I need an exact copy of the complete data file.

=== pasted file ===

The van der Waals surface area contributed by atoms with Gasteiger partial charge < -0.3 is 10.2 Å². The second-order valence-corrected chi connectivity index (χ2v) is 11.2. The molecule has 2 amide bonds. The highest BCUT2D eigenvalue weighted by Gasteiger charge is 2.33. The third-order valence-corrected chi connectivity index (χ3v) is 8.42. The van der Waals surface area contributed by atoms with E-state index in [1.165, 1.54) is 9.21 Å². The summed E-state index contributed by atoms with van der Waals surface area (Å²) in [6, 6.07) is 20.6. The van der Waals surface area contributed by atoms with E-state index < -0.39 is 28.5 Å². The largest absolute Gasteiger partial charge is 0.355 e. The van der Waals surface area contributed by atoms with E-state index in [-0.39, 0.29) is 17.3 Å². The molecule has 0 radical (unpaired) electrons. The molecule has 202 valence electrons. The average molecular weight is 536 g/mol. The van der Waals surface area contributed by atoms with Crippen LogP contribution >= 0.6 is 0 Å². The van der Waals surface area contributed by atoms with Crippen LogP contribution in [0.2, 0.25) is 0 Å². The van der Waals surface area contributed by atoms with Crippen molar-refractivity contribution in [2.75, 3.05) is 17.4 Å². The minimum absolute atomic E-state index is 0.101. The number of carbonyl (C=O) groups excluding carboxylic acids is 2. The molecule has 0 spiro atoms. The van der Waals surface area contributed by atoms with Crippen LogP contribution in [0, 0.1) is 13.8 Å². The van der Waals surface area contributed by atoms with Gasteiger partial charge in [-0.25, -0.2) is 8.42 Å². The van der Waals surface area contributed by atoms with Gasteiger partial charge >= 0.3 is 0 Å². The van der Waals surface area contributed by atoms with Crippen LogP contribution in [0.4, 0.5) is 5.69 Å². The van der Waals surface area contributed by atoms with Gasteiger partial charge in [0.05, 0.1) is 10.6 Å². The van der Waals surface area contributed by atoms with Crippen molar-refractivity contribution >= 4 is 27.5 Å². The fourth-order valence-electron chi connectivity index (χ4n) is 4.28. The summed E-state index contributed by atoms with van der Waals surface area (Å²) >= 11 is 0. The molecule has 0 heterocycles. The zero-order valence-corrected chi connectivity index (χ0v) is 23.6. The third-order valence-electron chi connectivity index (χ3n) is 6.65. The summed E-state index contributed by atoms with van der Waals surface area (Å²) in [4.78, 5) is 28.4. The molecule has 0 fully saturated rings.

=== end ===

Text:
The van der Waals surface area contributed by atoms with Gasteiger partial charge < -0.3 is 10.2 Å². The second-order valence-corrected chi connectivity index (χ2v) is 11.2. The molecule has 2 amide bonds. The highest BCUT2D eigenvalue weighted by Gasteiger charge is 2.33. The third-order valence-corrected chi connectivity index (χ3v) is 8.42. The van der Waals surface area contributed by atoms with E-state index in [1.165, 1.54) is 9.21 Å². The summed E-state index contributed by atoms with van der Waals surface area (Å²) in [6, 6.07) is 20.6. The van der Waals surface area contributed by atoms with E-state index < -0.39 is 28.5 Å². The largest absolute Gasteiger partial charge is 0.355 e. The van der Waals surface area contributed by atoms with E-state index in [-0.39, 0.29) is 17.3 Å². The molecule has 0 radical (unpaired) electrons. The molecule has 202 valence electrons. The average molecular weight is 536 g/mol. The van der Waals surface area contributed by atoms with Crippen LogP contribution >= 0.6 is 0 Å². The van der Waals surface area contributed by atoms with Crippen LogP contribution in [0.2, 0.25) is 0 Å². The van der Waals surface area contributed by atoms with Crippen molar-refractivity contribution in [2.75, 3.05) is 17.4 Å². The minimum absolute atomic E-state index is 0.101. The number of carbonyl (C=O) groups excluding carboxylic acids is 2. The molecule has 0 spiro atoms. The van der Waals surface area contributed by atoms with Crippen LogP contribution in [0, 0.1) is 13.8 Å². The van der Waals surface area contributed by atoms with Gasteiger partial charge in [-0.25, -0.2) is 8.42 Å². The van der Waals surface area contributed by atoms with Gasteiger partial charge >= 0.3 is 0 Å². The van der Waals surface area contributed by atoms with Crippen LogP contribution in [0.4, 0.5) is 5.69 Å². The van der Waals surface area contributed by atoms with Gasteiger partial charge in [0.05, 0.1) is 10.6 Å². The van der Waals surface area contributed by atoms with Crippen molar-refractivity contribution >= 4 is 27.5 Å². The fourth-order valence-electron chi connectivity index (χ4n) is 4.28. The summed E-state index contributed by atoms with van der Waals surface area (Å²) >= 11 is 0. The molecule has 0 heterocycles. The zero-order valence-corrected chi connectivity index (χ0v) is 23.6. The third-order valence-electron chi connectivity index (χ3n) is 6.65. The summed E-state index contributed by atoms with van der Waals surface area (Å²) in [4.78, 5) is 28.4. The molecule has 0 fully saturated rings.